Discussion

Spinal ependymomas are typically intradural intramedullary tumors, and are often described as benign tumors [4,5]. Spinal intradural extramedullary ependymomas are rare [3,5-7]. There have only be 15 cases presented in the literature [5].
This lesion-type tumor is believed to arise from ectopic ependymal cell rests. Some ependymal cells may remain on the inside during neural tube closure [8].
In all cases, these types of ependymomas were encapsulated with only microvascular attachment to the spinal cord, and could be removed completely. However, there was mild adhesion to the spinal pia mater in the present case. After complete resection, we carried out close follow-up because of the potential for recurrence, metastasis, and anaplastic transformation.
Although ependymomas are most often benign [9], there have been 3 previous reports of malignant transformation occurring [1,2,10]. In this case, histological examination of the second operation identified malignant transformation. This malignant transformation may have led to the recurrence. However, second operative views showed that the recurring ependymoma was more strongly adhered to the spinal pia mater than that of the first views. In the first operation, there was slight adhesion between the spinal pia mater and the encapsulated tumor by a tumor membrane that was unconnected to the posterior spinal roots, spinal cord, and spinal pia, and dura mater. This patient underwent gross-total resection of a posterolateral tumor; however, there was an absence of medullary contusion to prevent surgical complication at the adhesion lesion, which was slight. This slight lesion would have retained a few ependymoma tumor cells, and these cells might have contained malignant components. During the close follow-up periods, some of these lesion cells underwent a malignant change, infiltrated the spinal pia mater, and the posterior spinal cord. As a result, these changes led to tumor recurrence. Tumor recurrence would not have occurred after the first operation if a part of the adhesion lesion had not contained ependymoma tumor cells, or if those cells had not undergone malignant change. Therefore, the few ependymoma cells remaining after the first operation might have adhered to the spinal pia mater, undergone anaplastic change, and carried out meningeal infiltration, which means that the possibility of tumor cell remnants remaining in the area cannot be ruled out.
The best treatment for an extramedullary ependymoma is gross total resection, as was carried out in this case; adjunctive radiotherapy is necessary in malignant-change cases. The extent of resection and the presence of meningeal infiltration appear to be very important factors of patient prognosis.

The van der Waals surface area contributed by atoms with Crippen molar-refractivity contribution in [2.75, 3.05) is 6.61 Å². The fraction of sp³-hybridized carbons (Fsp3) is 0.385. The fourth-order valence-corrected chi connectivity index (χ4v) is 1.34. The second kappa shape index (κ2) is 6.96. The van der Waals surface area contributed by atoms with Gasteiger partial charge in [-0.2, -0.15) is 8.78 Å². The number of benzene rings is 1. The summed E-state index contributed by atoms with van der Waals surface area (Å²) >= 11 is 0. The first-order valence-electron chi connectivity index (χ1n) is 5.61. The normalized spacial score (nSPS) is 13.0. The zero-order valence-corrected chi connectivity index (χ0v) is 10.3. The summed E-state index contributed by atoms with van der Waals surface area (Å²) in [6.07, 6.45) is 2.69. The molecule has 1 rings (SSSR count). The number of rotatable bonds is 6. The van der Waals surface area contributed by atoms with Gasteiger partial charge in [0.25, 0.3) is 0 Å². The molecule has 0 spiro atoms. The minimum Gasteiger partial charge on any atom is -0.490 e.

Conflict of Interest

No potential conflict of interest relevant to this article was reported.

References

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Fig. 1
Sagittal T1-weighted, gadolinium-enhanced (A), axial T1-weighted, gadolinium-enhanced (B) views of preoperative magnetic resonance imaging (3.0T) displaying the posterolateral intradural extramedullary T4-T6 ependymoma with spinal cord compression displaced ventrally.
asj-7-139-g001.jpg
Fig. 2
A posterior T4-T6, left hemilaminectomy allowed intradural exploration and removal of the intradural extramedullary mass (star). A reasonable dissecting plane was discerned against the spinal cord, and the tumor was extramedullary with partial adhesion to the posterior spinal cord; however, there was no adhesion to either posterior nerve roots of the T4 (arrow). The tumor was excised in gross total fashion using standard microsurgical techniques.
asj-7-139-g002.jpg
Fig. 3
(A) The histological features of the ependymoma were observed; perivascular pseudorosettes (arrow) were identified (H&E, ×200). (B) GFAP immunoreactivity was observed predominantly around tumor vessels (arrow) (GFAP immunostain, ×200). (C) The tumor exhibited slightly high proliferative activity (5% to 10%) (Ki-67 immunostain, ×100).
asj-7-139-g003.jpg
Fig. 4
Sagittal T1-weighted, gadolinium-enhanced (A) and axial T1-weighted, gadolinium-enhanced (B) views of first postoperative magnetic resonance images (3.0T), which displayed no tumor recurrence.
asj-7-139-g004.jpg
Fig. 5
Sagittal T1-weighted, gadolinium-enhanced (A) and axial T1-weighted, gadolinium-enhanced (B) views of recurrence magnetic resonance images (3.0T) displaying the posterior intradural extramedullary T4-T5 anaplastic ependymoma.
asj-7-139-g005.jpg
Fig. 6
A posterior T4-T6 total hemilaminectomy was performed and the intradural extramedullary tumor was removed. The tumor had adhered more strongly to the posterior spinal cord than before. However, as before, the tumor had not adhered (arrow) to the posterior nerve roots.
asj-7-139-g006.jpg
Fig. 7
(A) Yellow arrows indicate densely cellular glial neoplasms with abundant perivascular pseudorosettes characteristic of an ependymoma (H&E, ×200). (B) GFAP immunoreactivity was observed predominantly around perivascular pseudorosettes (arrows) (GFAP immunostain, ×100). (C) The tumor exhibited significantly high proliferative activity (10% to 15%) (Ki-67 immunostain, ×100).
asj-7-139-g007.jpg